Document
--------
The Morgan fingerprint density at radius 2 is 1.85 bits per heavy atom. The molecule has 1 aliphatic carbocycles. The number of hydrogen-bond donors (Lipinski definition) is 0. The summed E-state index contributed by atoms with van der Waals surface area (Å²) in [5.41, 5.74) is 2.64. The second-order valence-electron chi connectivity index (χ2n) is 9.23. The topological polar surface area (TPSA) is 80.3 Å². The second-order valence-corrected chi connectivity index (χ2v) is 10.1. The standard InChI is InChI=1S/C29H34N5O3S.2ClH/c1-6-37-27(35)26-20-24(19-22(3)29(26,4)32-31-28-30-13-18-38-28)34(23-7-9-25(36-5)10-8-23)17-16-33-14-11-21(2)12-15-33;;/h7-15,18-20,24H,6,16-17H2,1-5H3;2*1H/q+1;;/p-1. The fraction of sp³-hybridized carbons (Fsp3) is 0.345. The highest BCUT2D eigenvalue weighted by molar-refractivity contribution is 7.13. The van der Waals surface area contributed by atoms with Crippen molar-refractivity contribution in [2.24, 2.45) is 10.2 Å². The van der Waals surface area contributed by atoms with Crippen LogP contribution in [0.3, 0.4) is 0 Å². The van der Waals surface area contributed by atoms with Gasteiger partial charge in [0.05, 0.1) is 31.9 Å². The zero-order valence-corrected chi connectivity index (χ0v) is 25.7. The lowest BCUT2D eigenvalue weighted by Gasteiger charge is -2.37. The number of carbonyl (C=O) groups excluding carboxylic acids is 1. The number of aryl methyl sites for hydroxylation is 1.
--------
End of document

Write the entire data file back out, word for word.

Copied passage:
The Morgan fingerprint density at radius 2 is 1.85 bits per heavy atom. The molecule has 1 aliphatic carbocycles. The number of hydrogen-bond donors (Lipinski definition) is 0. The summed E-state index contributed by atoms with van der Waals surface area (Å²) in [5.41, 5.74) is 2.64. The second-order valence-electron chi connectivity index (χ2n) is 9.23. The topological polar surface area (TPSA) is 80.3 Å². The second-order valence-corrected chi connectivity index (χ2v) is 10.1. The standard InChI is InChI=1S/C29H34N5O3S.2ClH/c1-6-37-27(35)26-20-24(19-22(3)29(26,4)32-31-28-30-13-18-38-28)34(23-7-9-25(36-5)10-8-23)17-16-33-14-11-21(2)12-15-33;;/h7-15,18-20,24H,6,16-17H2,1-5H3;2*1H/q+1;;/p-1. The fraction of sp³-hybridized carbons (Fsp3) is 0.345. The highest BCUT2D eigenvalue weighted by molar-refractivity contribution is 7.13. The van der Waals surface area contributed by atoms with Crippen molar-refractivity contribution in [2.24, 2.45) is 10.2 Å². The van der Waals surface area contributed by atoms with Crippen LogP contribution in [0.3, 0.4) is 0 Å². The van der Waals surface area contributed by atoms with Gasteiger partial charge in [0.05, 0.1) is 31.9 Å². The zero-order valence-corrected chi connectivity index (χ0v) is 25.7. The lowest BCUT2D eigenvalue weighted by Gasteiger charge is -2.37. The number of carbonyl (C=O) groups excluding carboxylic acids is 1. The number of aryl methyl sites for hydroxylation is 1.